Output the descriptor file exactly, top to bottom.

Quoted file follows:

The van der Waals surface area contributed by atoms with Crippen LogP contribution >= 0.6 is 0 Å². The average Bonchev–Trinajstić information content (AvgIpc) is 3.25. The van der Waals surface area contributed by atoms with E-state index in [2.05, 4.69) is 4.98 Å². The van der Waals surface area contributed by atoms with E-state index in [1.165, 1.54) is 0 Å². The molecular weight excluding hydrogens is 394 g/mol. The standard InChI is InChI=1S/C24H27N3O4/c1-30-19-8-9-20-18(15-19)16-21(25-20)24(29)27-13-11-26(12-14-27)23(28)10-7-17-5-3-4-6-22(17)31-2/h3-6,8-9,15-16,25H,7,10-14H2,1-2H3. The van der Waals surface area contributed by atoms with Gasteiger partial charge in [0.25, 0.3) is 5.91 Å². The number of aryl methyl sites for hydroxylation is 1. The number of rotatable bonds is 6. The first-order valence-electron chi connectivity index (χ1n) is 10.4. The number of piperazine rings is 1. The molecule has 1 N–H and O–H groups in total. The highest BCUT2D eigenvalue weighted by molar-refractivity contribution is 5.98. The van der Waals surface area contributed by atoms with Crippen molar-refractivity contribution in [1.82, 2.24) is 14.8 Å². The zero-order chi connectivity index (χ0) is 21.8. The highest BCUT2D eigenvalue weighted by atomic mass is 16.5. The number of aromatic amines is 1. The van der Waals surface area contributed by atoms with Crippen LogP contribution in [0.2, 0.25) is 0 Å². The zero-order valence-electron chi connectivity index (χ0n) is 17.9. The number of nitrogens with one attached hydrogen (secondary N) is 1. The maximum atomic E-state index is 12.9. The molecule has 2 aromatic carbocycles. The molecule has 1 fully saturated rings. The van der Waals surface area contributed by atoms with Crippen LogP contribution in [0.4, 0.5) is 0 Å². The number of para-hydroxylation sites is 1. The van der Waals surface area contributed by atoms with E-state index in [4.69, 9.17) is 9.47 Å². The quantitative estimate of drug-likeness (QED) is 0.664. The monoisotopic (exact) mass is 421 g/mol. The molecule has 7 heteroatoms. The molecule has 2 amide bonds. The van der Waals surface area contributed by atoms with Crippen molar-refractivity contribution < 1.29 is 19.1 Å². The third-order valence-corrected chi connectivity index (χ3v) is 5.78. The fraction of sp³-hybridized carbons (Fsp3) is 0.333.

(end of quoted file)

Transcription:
The van der Waals surface area contributed by atoms with Crippen LogP contribution >= 0.6 is 0 Å². The average Bonchev–Trinajstić information content (AvgIpc) is 3.25. The van der Waals surface area contributed by atoms with E-state index in [2.05, 4.69) is 4.98 Å². The van der Waals surface area contributed by atoms with E-state index in [1.165, 1.54) is 0 Å². The molecular weight excluding hydrogens is 394 g/mol. The standard InChI is InChI=1S/C24H27N3O4/c1-30-19-8-9-20-18(15-19)16-21(25-20)24(29)27-13-11-26(12-14-27)23(28)10-7-17-5-3-4-6-22(17)31-2/h3-6,8-9,15-16,25H,7,10-14H2,1-2H3. The van der Waals surface area contributed by atoms with Gasteiger partial charge in [0.25, 0.3) is 5.91 Å². The number of aryl methyl sites for hydroxylation is 1. The number of rotatable bonds is 6. The first-order valence-electron chi connectivity index (χ1n) is 10.4. The number of piperazine rings is 1. The molecule has 1 N–H and O–H groups in total. The highest BCUT2D eigenvalue weighted by molar-refractivity contribution is 5.98. The van der Waals surface area contributed by atoms with Crippen molar-refractivity contribution in [1.82, 2.24) is 14.8 Å². The zero-order chi connectivity index (χ0) is 21.8. The highest BCUT2D eigenvalue weighted by atomic mass is 16.5. The number of aromatic amines is 1. The van der Waals surface area contributed by atoms with Crippen LogP contribution in [0.2, 0.25) is 0 Å². The zero-order valence-electron chi connectivity index (χ0n) is 17.9. The number of nitrogens with one attached hydrogen (secondary N) is 1. The maximum atomic E-state index is 12.9. The molecule has 2 aromatic carbocycles. The molecule has 1 fully saturated rings. The van der Waals surface area contributed by atoms with Crippen LogP contribution in [0.4, 0.5) is 0 Å². The number of para-hydroxylation sites is 1. The van der Waals surface area contributed by atoms with E-state index in [4.69, 9.17) is 9.47 Å². The quantitative estimate of drug-likeness (QED) is 0.664. The monoisotopic (exact) mass is 421 g/mol. The molecule has 7 heteroatoms. The molecule has 2 amide bonds. The van der Waals surface area contributed by atoms with Crippen molar-refractivity contribution < 1.29 is 19.1 Å². The third-order valence-corrected chi connectivity index (χ3v) is 5.78. The fraction of sp³-hybridized carbons (Fsp3) is 0.333.